“Come back anytime. Beach weather is on the way,” she promised.
It was the second week in May, and a wave of warm weather over the weekend had given everyone a taste of summer.
“We’re thinking about a stay in July, with the rest of the family,” Kate said, slipping a brochure into her purse. “Do you have any adjoining rooms?”
“There’s a suite on the third floor. Two bedrooms with a private bath. Ocean view,” Liza added.
Liza did not add that those particular rooms were far from renovated. If the Hobarts made a reservation, the suite would jump to the top of Liza’s to-do list.
“I’ll check our calendar and get back to you,” Kate said. “It was only a few days, but it’s so peaceful here. It’s going to be hard to get back to real life again, right, Tom?”
Kate glanced at her husband, who was coming down the stairs with their bags.
“I’m planning on a slow reentry, honey. With a stop along the road for one last lobster roll.”
The half-dreaming, half-scheming look on his face made Liza laugh.
“Sorry, pal,” Kate replied. “I’ve already gone overboard on that awesome breakfast. Which was worth every calorie.”
Liza was glad to hear that. The rooms weren’t perfect yet, but all the guests were quickly won over by the meals—by Claire North’s cooking, to be precise.
Liza answered a few questions about directions and wished the Hobarts a safe trip back to Connecticut. Then she stood on the porch and watched them drive away.
The Inn at Angel Island had been officially open since the first week in April, just a little more than a month. Though she’d only entertained a handful of guests so far, Liza already knew she would always feel the same exhilarated rush when her guests arrived, and always feel sorry to see them go, as if she were saying good-bye to dear friends.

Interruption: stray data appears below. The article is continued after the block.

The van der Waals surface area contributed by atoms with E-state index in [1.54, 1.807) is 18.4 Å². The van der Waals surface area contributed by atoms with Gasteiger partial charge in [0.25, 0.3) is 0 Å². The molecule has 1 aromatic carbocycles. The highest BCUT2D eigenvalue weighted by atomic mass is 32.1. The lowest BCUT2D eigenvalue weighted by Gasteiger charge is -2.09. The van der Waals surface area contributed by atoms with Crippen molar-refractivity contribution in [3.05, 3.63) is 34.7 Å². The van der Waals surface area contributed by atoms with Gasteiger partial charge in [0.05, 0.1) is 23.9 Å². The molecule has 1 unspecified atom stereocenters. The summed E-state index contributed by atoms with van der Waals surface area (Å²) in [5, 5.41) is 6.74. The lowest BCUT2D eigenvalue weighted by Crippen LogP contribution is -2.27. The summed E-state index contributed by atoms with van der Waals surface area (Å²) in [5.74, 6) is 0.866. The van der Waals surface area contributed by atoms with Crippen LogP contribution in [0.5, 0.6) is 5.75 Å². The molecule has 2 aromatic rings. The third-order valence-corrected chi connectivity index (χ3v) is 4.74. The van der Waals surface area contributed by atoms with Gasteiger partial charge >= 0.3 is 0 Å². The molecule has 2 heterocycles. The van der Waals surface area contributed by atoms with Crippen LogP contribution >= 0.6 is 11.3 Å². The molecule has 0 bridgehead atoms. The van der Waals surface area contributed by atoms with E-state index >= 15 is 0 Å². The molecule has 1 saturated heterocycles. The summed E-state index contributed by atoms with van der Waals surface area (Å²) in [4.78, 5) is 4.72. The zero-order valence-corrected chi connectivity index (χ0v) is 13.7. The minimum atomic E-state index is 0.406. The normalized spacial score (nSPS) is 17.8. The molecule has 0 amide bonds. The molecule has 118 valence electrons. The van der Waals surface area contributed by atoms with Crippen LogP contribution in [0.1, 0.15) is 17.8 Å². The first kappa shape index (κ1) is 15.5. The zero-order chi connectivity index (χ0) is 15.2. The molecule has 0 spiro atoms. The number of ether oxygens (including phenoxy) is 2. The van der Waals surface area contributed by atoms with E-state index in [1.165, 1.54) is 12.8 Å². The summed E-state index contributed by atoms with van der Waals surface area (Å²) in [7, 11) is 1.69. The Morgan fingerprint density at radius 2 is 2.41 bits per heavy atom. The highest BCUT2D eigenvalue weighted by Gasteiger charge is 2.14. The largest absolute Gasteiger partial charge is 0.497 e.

Most of the guests had come on the weekends, arriving Friday and leaving Sunday morning. A few, like the Hobarts, had stayed longer, from Thursday or Friday night through to Monday. No one had come yet for a solid week. But she hoped to see far fewer blank spots in the reservation book once the warm weather and vacation season arrived. And it was just on the horizon, Liza reminded herself.
She had considered placing advertisements in local travel magazines or even the newspapers. She’d been in the advertising business before moving to the island and knew that a well-designed, well-placed ad worked. But she didn’t have the extra money right now. The inn still needed loads of repairs, and her priority was to keep the renovation going. Right now, there were only a few rooms to offer on the second floor, and one totally refinished bathroom.
No point in advertising when she couldn’t accommodate a flood of customers. Or even a steady stream.
“Are the Hobarts gone?”
“They just left.” Liza turned at the sound of Claire’s voice. As usual, Claire had come up so quietly, Liza hadn’t realized she was there. “They said they’re coming back in July. Mainly for some more of that baked French toast thing you served this morning.”
“Cinnamon Raisin Strata,” Claire quietly corrected her. “I’ll copy down the recipe. You can send it to Mrs. Hobart.”
“That’s very thoughtful, Claire. But why would I do that? It’s the perfect bait to get them back.” Liza was partly joking—and partly serious. “We don’t have any bookings until Memorial Day weekend. Only one reservation in June, and July is a big blank,” she reported. “Let’s not even turn the page to August.”
“Don’t turn the page and don’t worry. The calls will come,” Claire said decidedly. She’d set down a large basket of freshly laundered linens on the wicker table and now began to fold the towels and sheets in her calm, methodical way. The laundry looked so perfectly smooth when she was finished, you’d think a folding machine had done the task.
“I know it’s too soon to worry. I’m just feeling restless. I’m going to check the old registration books and send out more reminder cards. Maybe I can stir up some business.”
“Good idea. People may have heard that your aunt passed away and assume the place is closed.” Claire snapped a fresh white pillowcase in the breeze. “Your aunt Elizabeth used to fret about the same thing this time of year. But most folks haven’t even stuck their noses out the door and realized that summer’s almost here.”
Liza knew that was true. New England winters were long and harsh. It took most of the hardy residents in the area a while to thaw out and accept that the warm weather had arrived. Then suddenly, the long, hot days of summer rolled in.
As usual, something about Claire’s quiet, certain tone soothed Liza’s anxiety. Claire had a way of looking at the world that made life seem easy and uncomplicated.